Recent remarks by those associated with the Fed, however, seem to suggest otherwise. For example, former Fed official Roberto Perli, now a partner at Cornerstone Macro LLC, commented "It doesn’t signal anything" about future monetary policy, but then added, it is "another sign that the Fed would not be entirely adverse" to reducing its target rate below zero if economic conditions should warrant. In mid-January, New York Fed President William Dudley denied that policy makers were "thinking at all seriously of moving to negative interest rates." However, he conceded, "I suppose if the economy were to unexpectedly weaken dramatically, and we decided that we needed to use a full array of monetary policy tools to provide stimulus, it’s something that we would contemplate as a potential action." Most tellingly, just this past Monday, Fed Vice Chairman Stanley Fischer gave a talk to the Council on Foreign Relations in New York in which he approvingly discussed negative interest rates in some detail. Because a speech by a Fed Vice Chairman sometimes turns out to be a bellwether of a radical shift in monetary policy--recall Bernanke's infamous speech on deflation and unconventional monetary policy in November 2002--Fischer's remarks are worth quoting:
[W]e believed that we could not get interest rates to go below zero. Well, it turns out that . . . four European and one Asian country have now done that. And how can you do that when currency has a zero rate of return? You can do it because it turns out that holding currency is not so easy. If you’re going to keep your billion dollars in currency, you’re going to have to find a place to store it, you’re going to have to insure it, and you’re going to have to have it guarded. And by the time that’s done . . . zero is no longer the lower bound. All those costs are the lower bound, and those costs seem to be significantly below zero in the sense that we have a Denmark and one other country having a negative 75 basis point interest rate, which worked. . . . So that idea is there. And that’s what they’re pursuing. And, you know, everybody is looking at . . . how that works. . . . [W]e have actual experience of countries that have used negative interest rates. . . . Countries that have used it continue to use it. They haven’t given it up. . . . So it’s working more than I can say that I expected in 2012. . . .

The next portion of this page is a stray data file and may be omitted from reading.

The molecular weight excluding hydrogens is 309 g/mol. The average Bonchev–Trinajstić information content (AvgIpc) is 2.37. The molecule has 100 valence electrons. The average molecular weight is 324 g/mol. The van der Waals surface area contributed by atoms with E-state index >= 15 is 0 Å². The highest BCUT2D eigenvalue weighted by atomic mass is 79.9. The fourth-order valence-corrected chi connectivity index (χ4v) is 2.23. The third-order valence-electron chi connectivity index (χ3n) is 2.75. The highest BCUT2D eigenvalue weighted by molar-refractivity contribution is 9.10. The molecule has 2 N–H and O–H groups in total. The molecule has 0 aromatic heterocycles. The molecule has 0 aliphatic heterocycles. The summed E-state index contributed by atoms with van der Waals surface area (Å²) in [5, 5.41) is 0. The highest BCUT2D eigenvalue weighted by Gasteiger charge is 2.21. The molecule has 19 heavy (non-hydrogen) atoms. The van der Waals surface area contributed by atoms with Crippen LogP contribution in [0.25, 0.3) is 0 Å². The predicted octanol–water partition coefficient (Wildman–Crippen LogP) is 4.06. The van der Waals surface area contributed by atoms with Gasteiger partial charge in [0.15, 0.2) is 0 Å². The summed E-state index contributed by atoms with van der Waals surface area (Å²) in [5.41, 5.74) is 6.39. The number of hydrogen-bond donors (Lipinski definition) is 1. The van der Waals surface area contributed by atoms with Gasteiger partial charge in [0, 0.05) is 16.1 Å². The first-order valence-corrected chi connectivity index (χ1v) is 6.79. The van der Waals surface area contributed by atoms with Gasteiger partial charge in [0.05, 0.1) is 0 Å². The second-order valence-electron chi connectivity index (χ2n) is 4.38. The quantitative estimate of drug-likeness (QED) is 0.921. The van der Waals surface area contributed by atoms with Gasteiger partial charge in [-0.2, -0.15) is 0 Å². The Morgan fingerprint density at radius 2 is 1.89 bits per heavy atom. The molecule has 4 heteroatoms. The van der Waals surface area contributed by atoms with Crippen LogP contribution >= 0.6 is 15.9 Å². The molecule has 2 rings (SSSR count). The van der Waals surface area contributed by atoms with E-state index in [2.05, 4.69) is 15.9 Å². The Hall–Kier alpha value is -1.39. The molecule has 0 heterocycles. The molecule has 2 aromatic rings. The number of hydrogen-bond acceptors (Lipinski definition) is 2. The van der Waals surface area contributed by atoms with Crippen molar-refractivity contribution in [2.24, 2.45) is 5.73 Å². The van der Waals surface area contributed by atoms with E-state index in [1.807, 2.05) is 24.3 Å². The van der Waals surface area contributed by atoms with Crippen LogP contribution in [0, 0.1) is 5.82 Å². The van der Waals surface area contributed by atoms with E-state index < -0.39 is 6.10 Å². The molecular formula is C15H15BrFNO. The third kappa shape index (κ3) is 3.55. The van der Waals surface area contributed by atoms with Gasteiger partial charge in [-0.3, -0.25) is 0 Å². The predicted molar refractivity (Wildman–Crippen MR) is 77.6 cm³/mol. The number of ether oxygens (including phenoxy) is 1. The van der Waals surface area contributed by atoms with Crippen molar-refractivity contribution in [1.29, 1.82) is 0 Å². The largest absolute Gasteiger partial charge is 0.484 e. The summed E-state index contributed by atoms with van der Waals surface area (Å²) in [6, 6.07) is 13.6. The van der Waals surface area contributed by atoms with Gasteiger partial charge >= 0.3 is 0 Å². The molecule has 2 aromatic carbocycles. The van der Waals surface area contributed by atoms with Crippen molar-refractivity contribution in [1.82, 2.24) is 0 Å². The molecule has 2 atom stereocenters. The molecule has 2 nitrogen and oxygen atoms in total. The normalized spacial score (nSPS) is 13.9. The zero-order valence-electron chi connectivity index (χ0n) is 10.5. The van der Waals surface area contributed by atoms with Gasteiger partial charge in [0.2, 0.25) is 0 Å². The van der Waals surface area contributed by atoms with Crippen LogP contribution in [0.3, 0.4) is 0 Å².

And, lest we forget, Fed Chairman Yellen went on record as conditionally favoring negative interest rates as President of the Federal Reserve Bank of San Francisco in 2010:
If it were positive to take interest rates into negative territory I would be voting for that.
And then, of course, there is this...
“I think negative rates are something the Fed will and probably should consider if the situation arises”. Former Fed Chairman Ben Bernanke
So simply put - instead of paying up for expensive bets on dramatic equity downside, "smart money" traders are thinking cause and effect - what would it take to get The "data dependent" Fed to go NIRP?
A stock market crash, because they certainly don't give a crap about the economic data, and thus - buying Par Eurodollar calls is a 2nd order trade on a looming stock market crash - and is a lot cheaper than the record high skews in equity options markets: